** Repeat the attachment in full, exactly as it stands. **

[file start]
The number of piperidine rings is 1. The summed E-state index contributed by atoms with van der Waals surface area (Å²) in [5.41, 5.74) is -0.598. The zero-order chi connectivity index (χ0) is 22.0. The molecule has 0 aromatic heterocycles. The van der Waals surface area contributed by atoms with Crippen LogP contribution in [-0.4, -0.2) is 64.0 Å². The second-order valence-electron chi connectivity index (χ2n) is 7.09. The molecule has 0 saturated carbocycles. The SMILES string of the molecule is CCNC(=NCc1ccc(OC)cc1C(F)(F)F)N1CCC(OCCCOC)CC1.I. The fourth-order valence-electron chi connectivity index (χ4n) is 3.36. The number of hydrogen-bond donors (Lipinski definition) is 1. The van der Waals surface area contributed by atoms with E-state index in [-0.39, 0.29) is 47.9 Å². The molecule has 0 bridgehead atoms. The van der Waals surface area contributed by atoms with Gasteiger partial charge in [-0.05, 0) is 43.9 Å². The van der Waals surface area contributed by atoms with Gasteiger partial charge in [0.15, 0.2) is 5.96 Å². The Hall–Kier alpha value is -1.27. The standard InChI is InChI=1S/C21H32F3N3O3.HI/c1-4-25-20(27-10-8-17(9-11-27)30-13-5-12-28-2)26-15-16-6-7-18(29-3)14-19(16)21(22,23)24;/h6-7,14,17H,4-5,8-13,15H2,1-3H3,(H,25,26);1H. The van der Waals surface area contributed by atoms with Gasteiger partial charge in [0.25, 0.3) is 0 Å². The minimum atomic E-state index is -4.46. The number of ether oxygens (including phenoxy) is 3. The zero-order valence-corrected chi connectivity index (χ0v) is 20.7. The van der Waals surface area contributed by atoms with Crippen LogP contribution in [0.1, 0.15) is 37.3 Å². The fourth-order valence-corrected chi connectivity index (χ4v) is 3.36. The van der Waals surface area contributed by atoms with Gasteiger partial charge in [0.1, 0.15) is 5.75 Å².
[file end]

The number of piperidine rings is 1. The summed E-state index contributed by atoms with van der Waals surface area (Å²) in [5.41, 5.74) is -0.598. The zero-order chi connectivity index (χ0) is 22.0. The molecule has 0 aromatic heterocycles. The van der Waals surface area contributed by atoms with Crippen LogP contribution in [-0.4, -0.2) is 64.0 Å². The second-order valence-electron chi connectivity index (χ2n) is 7.09. The molecule has 0 saturated carbocycles. The SMILES string of the molecule is CCNC(=NCc1ccc(OC)cc1C(F)(F)F)N1CCC(OCCCOC)CC1.I. The fourth-order valence-electron chi connectivity index (χ4n) is 3.36. The number of hydrogen-bond donors (Lipinski definition) is 1. The van der Waals surface area contributed by atoms with E-state index in [-0.39, 0.29) is 47.9 Å². The molecule has 0 bridgehead atoms. The van der Waals surface area contributed by atoms with Gasteiger partial charge in [-0.05, 0) is 43.9 Å². The van der Waals surface area contributed by atoms with Gasteiger partial charge in [0.15, 0.2) is 5.96 Å². The Hall–Kier alpha value is -1.27. The standard InChI is InChI=1S/C21H32F3N3O3.HI/c1-4-25-20(27-10-8-17(9-11-27)30-13-5-12-28-2)26-15-16-6-7-18(29-3)14-19(16)21(22,23)24;/h6-7,14,17H,4-5,8-13,15H2,1-3H3,(H,25,26);1H. The van der Waals surface area contributed by atoms with Gasteiger partial charge in [0.25, 0.3) is 0 Å². The minimum atomic E-state index is -4.46. The number of ether oxygens (including phenoxy) is 3. The zero-order valence-corrected chi connectivity index (χ0v) is 20.7. The van der Waals surface area contributed by atoms with Crippen LogP contribution in [0.1, 0.15) is 37.3 Å². The fourth-order valence-corrected chi connectivity index (χ4v) is 3.36. The van der Waals surface area contributed by atoms with Gasteiger partial charge in [0.1, 0.15) is 5.75 Å².